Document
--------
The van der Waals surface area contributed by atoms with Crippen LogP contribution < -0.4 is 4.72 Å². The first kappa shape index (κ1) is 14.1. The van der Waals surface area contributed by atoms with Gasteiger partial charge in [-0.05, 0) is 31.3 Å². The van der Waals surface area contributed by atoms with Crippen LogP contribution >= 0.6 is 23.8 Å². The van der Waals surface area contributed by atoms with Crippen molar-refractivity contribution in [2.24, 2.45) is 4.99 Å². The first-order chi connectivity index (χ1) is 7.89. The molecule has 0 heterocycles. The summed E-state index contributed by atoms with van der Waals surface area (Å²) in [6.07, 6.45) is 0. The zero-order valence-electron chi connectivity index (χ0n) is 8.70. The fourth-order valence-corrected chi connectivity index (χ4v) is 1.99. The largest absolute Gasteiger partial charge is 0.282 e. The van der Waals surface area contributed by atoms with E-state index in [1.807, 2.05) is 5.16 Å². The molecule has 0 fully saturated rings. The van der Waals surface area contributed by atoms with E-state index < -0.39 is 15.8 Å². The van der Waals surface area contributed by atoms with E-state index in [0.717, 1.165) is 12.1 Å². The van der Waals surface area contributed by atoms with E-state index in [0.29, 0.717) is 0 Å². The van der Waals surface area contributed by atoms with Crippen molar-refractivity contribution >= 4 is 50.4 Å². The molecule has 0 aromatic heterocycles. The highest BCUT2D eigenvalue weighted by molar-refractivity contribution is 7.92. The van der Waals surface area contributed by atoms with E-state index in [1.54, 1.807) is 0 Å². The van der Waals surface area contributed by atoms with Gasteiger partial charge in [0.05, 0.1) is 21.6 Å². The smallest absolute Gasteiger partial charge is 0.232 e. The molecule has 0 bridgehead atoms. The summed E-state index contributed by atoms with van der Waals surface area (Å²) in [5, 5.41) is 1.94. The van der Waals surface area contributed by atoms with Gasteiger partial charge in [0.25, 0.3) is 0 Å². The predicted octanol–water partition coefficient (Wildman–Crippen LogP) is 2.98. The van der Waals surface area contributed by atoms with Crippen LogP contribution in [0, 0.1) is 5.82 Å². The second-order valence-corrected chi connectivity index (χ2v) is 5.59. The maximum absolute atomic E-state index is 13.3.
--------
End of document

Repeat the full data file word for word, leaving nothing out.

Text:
The van der Waals surface area contributed by atoms with Crippen LogP contribution < -0.4 is 4.72 Å². The first kappa shape index (κ1) is 14.1. The van der Waals surface area contributed by atoms with Gasteiger partial charge in [-0.05, 0) is 31.3 Å². The van der Waals surface area contributed by atoms with Crippen LogP contribution >= 0.6 is 23.8 Å². The van der Waals surface area contributed by atoms with Crippen molar-refractivity contribution in [2.24, 2.45) is 4.99 Å². The first-order chi connectivity index (χ1) is 7.89. The molecule has 0 heterocycles. The summed E-state index contributed by atoms with van der Waals surface area (Å²) in [6.07, 6.45) is 0. The zero-order valence-electron chi connectivity index (χ0n) is 8.70. The fourth-order valence-corrected chi connectivity index (χ4v) is 1.99. The largest absolute Gasteiger partial charge is 0.282 e. The van der Waals surface area contributed by atoms with E-state index in [1.807, 2.05) is 5.16 Å². The molecule has 0 fully saturated rings. The van der Waals surface area contributed by atoms with E-state index < -0.39 is 15.8 Å². The van der Waals surface area contributed by atoms with E-state index in [0.717, 1.165) is 12.1 Å². The van der Waals surface area contributed by atoms with E-state index in [0.29, 0.717) is 0 Å². The van der Waals surface area contributed by atoms with Crippen molar-refractivity contribution >= 4 is 50.4 Å². The molecule has 0 aromatic heterocycles. The highest BCUT2D eigenvalue weighted by molar-refractivity contribution is 7.92. The van der Waals surface area contributed by atoms with E-state index in [1.54, 1.807) is 0 Å². The van der Waals surface area contributed by atoms with Gasteiger partial charge in [0.05, 0.1) is 21.6 Å². The smallest absolute Gasteiger partial charge is 0.232 e. The molecule has 0 bridgehead atoms. The summed E-state index contributed by atoms with van der Waals surface area (Å²) in [5, 5.41) is 1.94. The van der Waals surface area contributed by atoms with Gasteiger partial charge in [0.25, 0.3) is 0 Å². The predicted octanol–water partition coefficient (Wildman–Crippen LogP) is 2.98. The van der Waals surface area contributed by atoms with Crippen LogP contribution in [0, 0.1) is 5.82 Å². The second-order valence-corrected chi connectivity index (χ2v) is 5.59. The maximum absolute atomic E-state index is 13.3.